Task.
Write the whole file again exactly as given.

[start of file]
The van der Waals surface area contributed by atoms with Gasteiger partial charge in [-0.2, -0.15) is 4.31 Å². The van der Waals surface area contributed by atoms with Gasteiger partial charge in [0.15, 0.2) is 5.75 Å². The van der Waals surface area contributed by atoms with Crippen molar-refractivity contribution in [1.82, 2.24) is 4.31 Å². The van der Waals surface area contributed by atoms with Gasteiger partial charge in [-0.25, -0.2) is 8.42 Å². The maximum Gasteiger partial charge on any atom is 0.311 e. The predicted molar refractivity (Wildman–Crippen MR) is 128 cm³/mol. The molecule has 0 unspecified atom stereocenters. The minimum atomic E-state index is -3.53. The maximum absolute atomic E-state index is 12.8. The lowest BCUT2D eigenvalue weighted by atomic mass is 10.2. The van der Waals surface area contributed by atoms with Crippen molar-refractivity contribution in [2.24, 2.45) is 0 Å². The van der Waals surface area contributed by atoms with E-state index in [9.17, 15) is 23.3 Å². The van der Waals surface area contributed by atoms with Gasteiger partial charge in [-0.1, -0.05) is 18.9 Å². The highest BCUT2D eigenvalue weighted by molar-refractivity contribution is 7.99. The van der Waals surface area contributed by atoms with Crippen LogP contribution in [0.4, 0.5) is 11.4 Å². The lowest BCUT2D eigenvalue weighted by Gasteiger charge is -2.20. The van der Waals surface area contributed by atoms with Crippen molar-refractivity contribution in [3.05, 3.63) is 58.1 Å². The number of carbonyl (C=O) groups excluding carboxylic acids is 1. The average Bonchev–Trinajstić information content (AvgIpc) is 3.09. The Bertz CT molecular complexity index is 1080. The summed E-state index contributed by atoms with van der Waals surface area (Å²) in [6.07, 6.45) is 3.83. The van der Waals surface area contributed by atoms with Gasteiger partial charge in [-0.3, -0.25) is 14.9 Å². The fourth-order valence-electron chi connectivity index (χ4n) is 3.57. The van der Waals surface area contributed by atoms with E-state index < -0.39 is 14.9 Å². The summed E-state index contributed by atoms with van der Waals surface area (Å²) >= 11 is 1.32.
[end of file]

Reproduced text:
The van der Waals surface area contributed by atoms with Gasteiger partial charge in [-0.2, -0.15) is 4.31 Å². The van der Waals surface area contributed by atoms with Gasteiger partial charge in [0.15, 0.2) is 5.75 Å². The van der Waals surface area contributed by atoms with Crippen molar-refractivity contribution in [1.82, 2.24) is 4.31 Å². The van der Waals surface area contributed by atoms with Gasteiger partial charge in [-0.25, -0.2) is 8.42 Å². The maximum Gasteiger partial charge on any atom is 0.311 e. The predicted molar refractivity (Wildman–Crippen MR) is 128 cm³/mol. The molecule has 0 unspecified atom stereocenters. The minimum atomic E-state index is -3.53. The maximum absolute atomic E-state index is 12.8. The lowest BCUT2D eigenvalue weighted by atomic mass is 10.2. The van der Waals surface area contributed by atoms with Crippen molar-refractivity contribution in [2.24, 2.45) is 0 Å². The van der Waals surface area contributed by atoms with E-state index in [9.17, 15) is 23.3 Å². The van der Waals surface area contributed by atoms with Gasteiger partial charge in [-0.1, -0.05) is 18.9 Å². The highest BCUT2D eigenvalue weighted by molar-refractivity contribution is 7.99. The van der Waals surface area contributed by atoms with Crippen LogP contribution in [0.4, 0.5) is 11.4 Å². The lowest BCUT2D eigenvalue weighted by Gasteiger charge is -2.20. The van der Waals surface area contributed by atoms with Crippen molar-refractivity contribution in [3.05, 3.63) is 58.1 Å². The number of carbonyl (C=O) groups excluding carboxylic acids is 1. The average Bonchev–Trinajstić information content (AvgIpc) is 3.09. The Bertz CT molecular complexity index is 1080. The summed E-state index contributed by atoms with van der Waals surface area (Å²) in [6.07, 6.45) is 3.83. The van der Waals surface area contributed by atoms with Gasteiger partial charge in [-0.3, -0.25) is 14.9 Å². The fourth-order valence-electron chi connectivity index (χ4n) is 3.57. The van der Waals surface area contributed by atoms with E-state index < -0.39 is 14.9 Å². The summed E-state index contributed by atoms with van der Waals surface area (Å²) >= 11 is 1.32.